When a patient has one or more of these symptoms, a primary care physician will perform a complete physical examination, take a detailed medical history,and conduct a basic neurologic examination.

If the results of these examinations suggest a patient may have a brain tumor, a neurologist recommends some or all of these additional diagnostic tests:computed tomography scan (CT scan) to reveal brain abnormalities, magnetic resonance imaging (MRI) to detect tumors beneath the bones of the skull; electroencephalography (EEG) to measure electrical activity in the brain; x rays toreveal any distortion in the bones of the skull; angiography to outline a tumor and the blood vessels that lead to it; a brain scan to identify and record the location of abnormal cells in the brain; x rays of the spine to detecta spinal cord tumor, or a lumbar puncture (spinal tap) to obtain spinal fluid, which may contain tumor cells.

Interpreting these images and the results of laboratory analysis allows a neurologist to determine whether a tumor is present, but microscopic examinationof tumor tissue (a biopsy) is the only way to identify the kind of cells itcontains.

Surgery is the treatment of choice for accessible brain tumors that can be removed without causing serious neurologic damage. Patients whose benign braintumors can be completely removed may not require any additional treatment, although periodic examinations are recommended. Because surgeons cannot be surethat every bit of an infiltrating or metastasizing tumor has been removed, radiation and chemotherapy are used to destroy cells that may have escaped thescalpel.

If a tumor cannot be completely removed, removing a portion of it (debulking)can alleviate the patient's symptoms, enhance the sense of well-being, and increase the effectiveness of other treatments.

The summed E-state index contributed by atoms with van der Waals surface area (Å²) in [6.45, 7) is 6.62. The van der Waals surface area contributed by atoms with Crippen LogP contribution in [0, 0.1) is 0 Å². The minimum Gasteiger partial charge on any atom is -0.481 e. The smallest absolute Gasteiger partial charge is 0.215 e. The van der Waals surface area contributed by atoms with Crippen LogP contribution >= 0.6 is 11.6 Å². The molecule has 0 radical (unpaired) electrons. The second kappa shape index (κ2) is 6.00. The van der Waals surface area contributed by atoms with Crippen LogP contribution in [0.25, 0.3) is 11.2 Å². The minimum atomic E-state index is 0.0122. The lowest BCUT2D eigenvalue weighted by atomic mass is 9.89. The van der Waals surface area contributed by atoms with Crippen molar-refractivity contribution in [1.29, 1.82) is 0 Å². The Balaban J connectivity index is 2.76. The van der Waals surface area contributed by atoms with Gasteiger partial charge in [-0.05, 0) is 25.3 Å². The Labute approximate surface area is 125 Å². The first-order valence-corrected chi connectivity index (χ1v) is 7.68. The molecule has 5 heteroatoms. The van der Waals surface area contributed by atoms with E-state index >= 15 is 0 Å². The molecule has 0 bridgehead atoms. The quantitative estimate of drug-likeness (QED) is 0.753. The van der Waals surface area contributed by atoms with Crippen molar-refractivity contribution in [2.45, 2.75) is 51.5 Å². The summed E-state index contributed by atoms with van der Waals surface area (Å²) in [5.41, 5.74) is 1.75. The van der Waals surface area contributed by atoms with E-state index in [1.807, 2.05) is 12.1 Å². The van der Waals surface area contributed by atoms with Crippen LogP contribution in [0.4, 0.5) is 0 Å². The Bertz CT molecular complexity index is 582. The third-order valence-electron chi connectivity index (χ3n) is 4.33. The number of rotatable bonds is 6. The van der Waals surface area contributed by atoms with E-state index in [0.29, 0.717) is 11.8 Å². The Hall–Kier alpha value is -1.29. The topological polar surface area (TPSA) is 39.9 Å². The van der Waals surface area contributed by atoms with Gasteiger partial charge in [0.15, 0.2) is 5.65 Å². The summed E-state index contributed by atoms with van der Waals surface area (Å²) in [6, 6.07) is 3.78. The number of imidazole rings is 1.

Radiation therapy is often a very effective treatment used to help destroy tumor cells. A number of drugs have been developed and found to be effective ways to fight brain tumors. One or more cancer-killing drugs may be taken by mouth or injected into a blood vessel, muscle, or the cerebrospinal fluid. Chemotherapy may be used with radiation and surgery as part of a patient's initial treatment, or used alone to treat tumors that recur.

The chances of a patient's recovery depend on where the tumor is located andwhat type of cells it contains. A patient whose tumor is discovered early andremoved completely may make a full recovery, but the surgery itself can harmor destroy normal brain tissue and cause problems with thought, speech, andcoordination, seizures, weakness, or personality changes.

If a brain tumor cannot be cured, treatment is designed to make the patient as comfortable as possible and preserve as much of his neurologic functioningas possible. Brain tumors that cannot be removed can cause irreversible braindamage and death.

Research efforts center on ways to empower chemotherapy drugs to penetrate the blood-brain barrier (which protects the central nervous system by separating the brain from blood circulating throughout the body), and attack cancer cells that have infiltrated tissue inside it.

Brain tumor researchers are also investigating less invasive surgical procedures, methods of incorporating chemotherapy drugs into tumor cells to reduce the need for radiation, and laboratory techniques that enable physicians to select the chemotherapy drugs most likely to kill particular types of tumors. Also being researched is gene therapy, in which genetically engineered material is transported to tumor cells by viruses that infect tumor cells and eitherconvert them to normal cells, stop their growth, or kill them.